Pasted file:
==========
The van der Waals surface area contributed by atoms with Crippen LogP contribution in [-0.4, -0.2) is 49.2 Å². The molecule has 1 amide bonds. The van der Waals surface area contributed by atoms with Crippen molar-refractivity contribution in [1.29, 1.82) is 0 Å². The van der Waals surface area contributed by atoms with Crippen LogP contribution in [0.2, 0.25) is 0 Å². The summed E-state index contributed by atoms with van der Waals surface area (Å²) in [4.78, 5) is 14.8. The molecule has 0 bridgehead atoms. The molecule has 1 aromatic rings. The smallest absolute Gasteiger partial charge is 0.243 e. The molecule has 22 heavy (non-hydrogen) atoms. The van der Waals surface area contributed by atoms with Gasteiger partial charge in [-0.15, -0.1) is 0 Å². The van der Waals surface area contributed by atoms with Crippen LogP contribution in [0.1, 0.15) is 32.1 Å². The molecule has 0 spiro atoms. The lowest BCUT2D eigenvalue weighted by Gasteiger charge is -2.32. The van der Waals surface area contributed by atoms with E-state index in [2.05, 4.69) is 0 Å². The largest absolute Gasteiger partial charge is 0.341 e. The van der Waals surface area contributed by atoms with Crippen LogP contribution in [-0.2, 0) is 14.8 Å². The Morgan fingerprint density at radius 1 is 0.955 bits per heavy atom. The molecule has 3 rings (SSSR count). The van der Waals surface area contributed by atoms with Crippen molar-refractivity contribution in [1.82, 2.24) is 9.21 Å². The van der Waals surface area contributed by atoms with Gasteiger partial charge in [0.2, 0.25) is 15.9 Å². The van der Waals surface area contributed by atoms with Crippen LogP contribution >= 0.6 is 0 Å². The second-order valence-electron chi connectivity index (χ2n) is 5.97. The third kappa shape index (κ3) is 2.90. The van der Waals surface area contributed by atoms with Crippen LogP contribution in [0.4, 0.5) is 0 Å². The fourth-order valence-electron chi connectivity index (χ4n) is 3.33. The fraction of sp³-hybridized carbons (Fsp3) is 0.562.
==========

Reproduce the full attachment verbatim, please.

The van der Waals surface area contributed by atoms with Crippen LogP contribution in [-0.4, -0.2) is 49.2 Å². The molecule has 1 amide bonds. The van der Waals surface area contributed by atoms with Crippen molar-refractivity contribution in [1.29, 1.82) is 0 Å². The van der Waals surface area contributed by atoms with Crippen LogP contribution in [0.2, 0.25) is 0 Å². The summed E-state index contributed by atoms with van der Waals surface area (Å²) in [4.78, 5) is 14.8. The molecule has 0 bridgehead atoms. The molecule has 1 aromatic rings. The smallest absolute Gasteiger partial charge is 0.243 e. The molecule has 22 heavy (non-hydrogen) atoms. The van der Waals surface area contributed by atoms with Gasteiger partial charge in [-0.15, -0.1) is 0 Å². The van der Waals surface area contributed by atoms with Crippen LogP contribution in [0.1, 0.15) is 32.1 Å². The molecule has 0 spiro atoms. The lowest BCUT2D eigenvalue weighted by Gasteiger charge is -2.32. The van der Waals surface area contributed by atoms with E-state index in [2.05, 4.69) is 0 Å². The largest absolute Gasteiger partial charge is 0.341 e. The van der Waals surface area contributed by atoms with Crippen LogP contribution in [-0.2, 0) is 14.8 Å². The Morgan fingerprint density at radius 1 is 0.955 bits per heavy atom. The molecule has 3 rings (SSSR count). The van der Waals surface area contributed by atoms with Crippen molar-refractivity contribution in [1.82, 2.24) is 9.21 Å². The van der Waals surface area contributed by atoms with Gasteiger partial charge in [0.2, 0.25) is 15.9 Å². The van der Waals surface area contributed by atoms with Crippen LogP contribution >= 0.6 is 0 Å². The second-order valence-electron chi connectivity index (χ2n) is 5.97. The third kappa shape index (κ3) is 2.90. The van der Waals surface area contributed by atoms with Crippen LogP contribution in [0.4, 0.5) is 0 Å². The fourth-order valence-electron chi connectivity index (χ4n) is 3.33. The fraction of sp³-hybridized carbons (Fsp3) is 0.562.